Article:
The Best of Reykjavik, Iceland

Reykjavik, the capital of Iceland, is a small Scandinavian city that is perfect for travelers who want to have an easy-going time in a city that loves their visitors. In Reykjavik, there are tons of historical sights, as well as a lot of fun activities. Also, the city is not far from mind-blowing waterfalls, volcanoes, and black sand beaches.

Sights and Activities.

Blue Lagoon

In Reykjavik, the most popular activity is the Blue Lagoon, which is a man made hot spring that ranges from 99 to 167 degrees fahrenheit. It was an all around great experience for us kids, and there were not too many people when we went in late August. In the middle of the  lagoon, you can find spa treatments, little waterfalls that almost give you a massage, and a drink shack that helps you cool off from the hot bath. We, the Americans, thought it was absolutely hilarious that the drink shack sold some sort of Icelandic icee called “Krap.” Man, the face of that irritated cashier when we annoyingly said, “Excuse me, do you know what Krap is?”

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Thingvellir National Park

Thingvellir National Park is a huge park specifically known for the intercept of the North American and European plates. It’s not a far drive from Reykjavik, but we drove around a gazillion round-a-bouts and I was literally getting dizzy. Although, once we got to Thingvellir, it was worth it!

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Hallgrímskirkja

Hallgrímskirkja is a beautiful church right in the middle of Reykjavik. I have really never seen anything like the design which looks like a gray rocket that just sits there, right in the middle of town. Inside, you can buy a ticket to go to the top and look at the cute city of Reykjavik from above. From the room at the top, you can see every house in Reykjavik, and all of their Dr. Seuss-colored roofs.

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Food.

Baejarins Betzu Pylsur

If you’re looking for the most well known hotdog place in Reykjavik, go to Baejarins Betzu Pylsur, which is pretty much a red shack that serves absolutely delicious Iceland-styled hotdogs. Although, as far as the experience went, we had a horrible time.

This shack was our very first stop after we got off the airplane super late at night in Reykjavik. My sister and I are really scared of drunk people, and since we got to the shack at 2 am, there was likely going to be one. So, just as we were about to leave without incident, down came a nicely dressed lady who could barely stand up. She was shouting Icelandic while she raced towards our car which we had just gotten into. Right as I thought we were safe, she immediately grabbed the car door and tried to open it. Repeatedly! Luckily my mom saw her coming and had locked the door in the knick of time, but that experience scarred me for life!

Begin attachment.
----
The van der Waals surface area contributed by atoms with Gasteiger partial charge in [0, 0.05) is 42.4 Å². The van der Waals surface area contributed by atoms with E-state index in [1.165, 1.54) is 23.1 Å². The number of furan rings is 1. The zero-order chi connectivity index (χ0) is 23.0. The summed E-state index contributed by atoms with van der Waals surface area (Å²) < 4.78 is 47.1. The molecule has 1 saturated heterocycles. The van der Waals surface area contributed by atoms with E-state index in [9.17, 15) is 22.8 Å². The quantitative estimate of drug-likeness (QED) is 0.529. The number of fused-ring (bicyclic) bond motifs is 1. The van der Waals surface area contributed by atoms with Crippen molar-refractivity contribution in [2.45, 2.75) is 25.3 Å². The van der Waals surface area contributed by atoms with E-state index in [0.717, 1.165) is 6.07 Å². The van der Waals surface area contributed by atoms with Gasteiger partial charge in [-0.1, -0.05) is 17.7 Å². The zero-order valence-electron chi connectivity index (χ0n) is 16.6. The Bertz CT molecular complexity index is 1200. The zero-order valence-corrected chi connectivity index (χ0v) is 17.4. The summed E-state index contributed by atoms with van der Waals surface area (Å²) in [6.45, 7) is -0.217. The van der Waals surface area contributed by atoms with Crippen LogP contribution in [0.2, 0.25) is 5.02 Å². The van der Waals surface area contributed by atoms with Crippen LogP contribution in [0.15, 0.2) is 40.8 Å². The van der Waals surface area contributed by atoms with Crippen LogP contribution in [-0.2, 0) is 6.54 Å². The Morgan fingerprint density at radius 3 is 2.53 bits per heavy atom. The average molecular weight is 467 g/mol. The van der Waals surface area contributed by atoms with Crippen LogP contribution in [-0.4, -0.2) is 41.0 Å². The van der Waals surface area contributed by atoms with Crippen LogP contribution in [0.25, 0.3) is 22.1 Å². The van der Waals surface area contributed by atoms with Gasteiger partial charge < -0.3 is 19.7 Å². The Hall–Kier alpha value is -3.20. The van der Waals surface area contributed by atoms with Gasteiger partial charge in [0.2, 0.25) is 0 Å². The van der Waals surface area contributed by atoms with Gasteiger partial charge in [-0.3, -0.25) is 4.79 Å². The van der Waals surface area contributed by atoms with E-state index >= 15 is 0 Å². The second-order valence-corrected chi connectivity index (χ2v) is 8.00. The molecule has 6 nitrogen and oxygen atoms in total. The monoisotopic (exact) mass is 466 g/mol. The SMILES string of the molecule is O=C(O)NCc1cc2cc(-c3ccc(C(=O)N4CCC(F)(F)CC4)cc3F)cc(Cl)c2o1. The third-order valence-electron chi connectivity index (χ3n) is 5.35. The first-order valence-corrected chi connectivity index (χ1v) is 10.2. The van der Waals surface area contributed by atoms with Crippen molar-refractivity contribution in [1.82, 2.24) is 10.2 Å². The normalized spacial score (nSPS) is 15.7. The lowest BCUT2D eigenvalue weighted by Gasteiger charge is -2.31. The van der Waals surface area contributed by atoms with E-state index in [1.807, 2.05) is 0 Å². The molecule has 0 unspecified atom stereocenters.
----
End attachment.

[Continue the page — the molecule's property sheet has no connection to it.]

Fiskmarkadurinn

Fiskmarkadurinn is a rather fancy restaurant that is well-known for its fish and tasting menu. In LA, where I live, I pretty much only get salmon sushi, so it was definitely hard to get used to other fish. After picking at some sort of octopus, I got arctic char, which was really fresh and flavorful. If I was really adventurous I could’ve tried whale or puffin, like the people sitting next to us. Truthfully, it made me a little sad to see people eating whale,  but I know it’s just part of the Icelandic culture.

“Pizza With No Name”

After eating at this restaurant, I finally understand why it’s called “Pizza With No Name!” Because the pizza is so good, you even can’t describe it! I never thought that Iceland would have such a delicious slice of margherita pizza. It was really a score for our pizza-loving family after our long drive back from the Blue Lagoon. Although, my 10 year old sister was so wiped out after the hot waters, that she didn’t eat and was practically sleeping on the table!

Breakfast.

Braud & Co. and Reykjavik Roasters

Every morning that we were in Reykjavik, my mom, my sister, and I went to Braud & Co. for their amazing pastries. Then we would wander up the street to Reykjavik Roasters where my dad would get his daily coffee. Braud & Co. is probably the best pastry shop I’ve ever stepped foot into, and Reykjavik Roasters is a cool-vibe coffee shop.

PS: If you go to Braud & Co., get their yummy cinnamon roll that is 10 times better than every gross, sugary American cinnamon roll.

Good to know…

Currency: Icelandic Króna

Transportation: Rent a car! Pretty much no public transportation throughout the whole country.

Weather: Warmest weather is in July and August

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